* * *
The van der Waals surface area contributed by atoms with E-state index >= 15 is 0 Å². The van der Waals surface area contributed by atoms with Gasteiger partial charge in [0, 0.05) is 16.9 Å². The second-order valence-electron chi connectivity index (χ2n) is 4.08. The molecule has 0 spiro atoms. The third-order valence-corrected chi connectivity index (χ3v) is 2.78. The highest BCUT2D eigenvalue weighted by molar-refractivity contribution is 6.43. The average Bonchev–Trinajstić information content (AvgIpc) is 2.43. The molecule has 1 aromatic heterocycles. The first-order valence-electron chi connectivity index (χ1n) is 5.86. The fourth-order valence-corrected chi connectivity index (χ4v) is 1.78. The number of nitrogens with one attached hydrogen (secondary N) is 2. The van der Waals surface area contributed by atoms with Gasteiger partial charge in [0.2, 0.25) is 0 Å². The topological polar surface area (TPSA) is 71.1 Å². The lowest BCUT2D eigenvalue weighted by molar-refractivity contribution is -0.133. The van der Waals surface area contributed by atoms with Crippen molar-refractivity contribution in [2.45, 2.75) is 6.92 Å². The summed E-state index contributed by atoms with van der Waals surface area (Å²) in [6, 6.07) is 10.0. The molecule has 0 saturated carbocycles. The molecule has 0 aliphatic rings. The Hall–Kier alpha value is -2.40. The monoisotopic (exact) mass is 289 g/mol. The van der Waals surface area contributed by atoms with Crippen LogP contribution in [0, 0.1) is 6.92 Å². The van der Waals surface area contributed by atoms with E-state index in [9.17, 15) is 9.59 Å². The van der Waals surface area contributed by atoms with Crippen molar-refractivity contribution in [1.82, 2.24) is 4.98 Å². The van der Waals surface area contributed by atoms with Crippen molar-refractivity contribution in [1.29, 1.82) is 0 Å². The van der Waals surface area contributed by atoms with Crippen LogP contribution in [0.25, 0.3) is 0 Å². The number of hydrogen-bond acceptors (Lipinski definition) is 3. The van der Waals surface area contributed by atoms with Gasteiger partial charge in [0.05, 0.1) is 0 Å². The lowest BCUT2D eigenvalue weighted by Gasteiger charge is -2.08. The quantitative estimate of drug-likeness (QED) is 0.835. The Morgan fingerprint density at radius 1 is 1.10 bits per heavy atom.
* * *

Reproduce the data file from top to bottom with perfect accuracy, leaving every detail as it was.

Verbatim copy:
The van der Waals surface area contributed by atoms with E-state index >= 15 is 0 Å². The van der Waals surface area contributed by atoms with Gasteiger partial charge in [0, 0.05) is 16.9 Å². The second-order valence-electron chi connectivity index (χ2n) is 4.08. The molecule has 0 spiro atoms. The third-order valence-corrected chi connectivity index (χ3v) is 2.78. The highest BCUT2D eigenvalue weighted by molar-refractivity contribution is 6.43. The average Bonchev–Trinajstić information content (AvgIpc) is 2.43. The molecule has 1 aromatic heterocycles. The first-order valence-electron chi connectivity index (χ1n) is 5.86. The fourth-order valence-corrected chi connectivity index (χ4v) is 1.78. The number of nitrogens with one attached hydrogen (secondary N) is 2. The van der Waals surface area contributed by atoms with Gasteiger partial charge in [0.2, 0.25) is 0 Å². The topological polar surface area (TPSA) is 71.1 Å². The lowest BCUT2D eigenvalue weighted by molar-refractivity contribution is -0.133. The van der Waals surface area contributed by atoms with Crippen molar-refractivity contribution in [2.45, 2.75) is 6.92 Å². The summed E-state index contributed by atoms with van der Waals surface area (Å²) in [6, 6.07) is 10.0. The molecule has 0 saturated carbocycles. The molecule has 0 aliphatic rings. The Hall–Kier alpha value is -2.40. The monoisotopic (exact) mass is 289 g/mol. The van der Waals surface area contributed by atoms with Crippen LogP contribution in [0, 0.1) is 6.92 Å². The van der Waals surface area contributed by atoms with E-state index in [9.17, 15) is 9.59 Å². The van der Waals surface area contributed by atoms with Crippen molar-refractivity contribution in [1.82, 2.24) is 4.98 Å². The van der Waals surface area contributed by atoms with Crippen molar-refractivity contribution in [1.29, 1.82) is 0 Å². The van der Waals surface area contributed by atoms with Crippen LogP contribution in [0.25, 0.3) is 0 Å². The number of hydrogen-bond acceptors (Lipinski definition) is 3. The van der Waals surface area contributed by atoms with Gasteiger partial charge in [0.05, 0.1) is 0 Å². The lowest BCUT2D eigenvalue weighted by Gasteiger charge is -2.08. The quantitative estimate of drug-likeness (QED) is 0.835. The Morgan fingerprint density at radius 1 is 1.10 bits per heavy atom.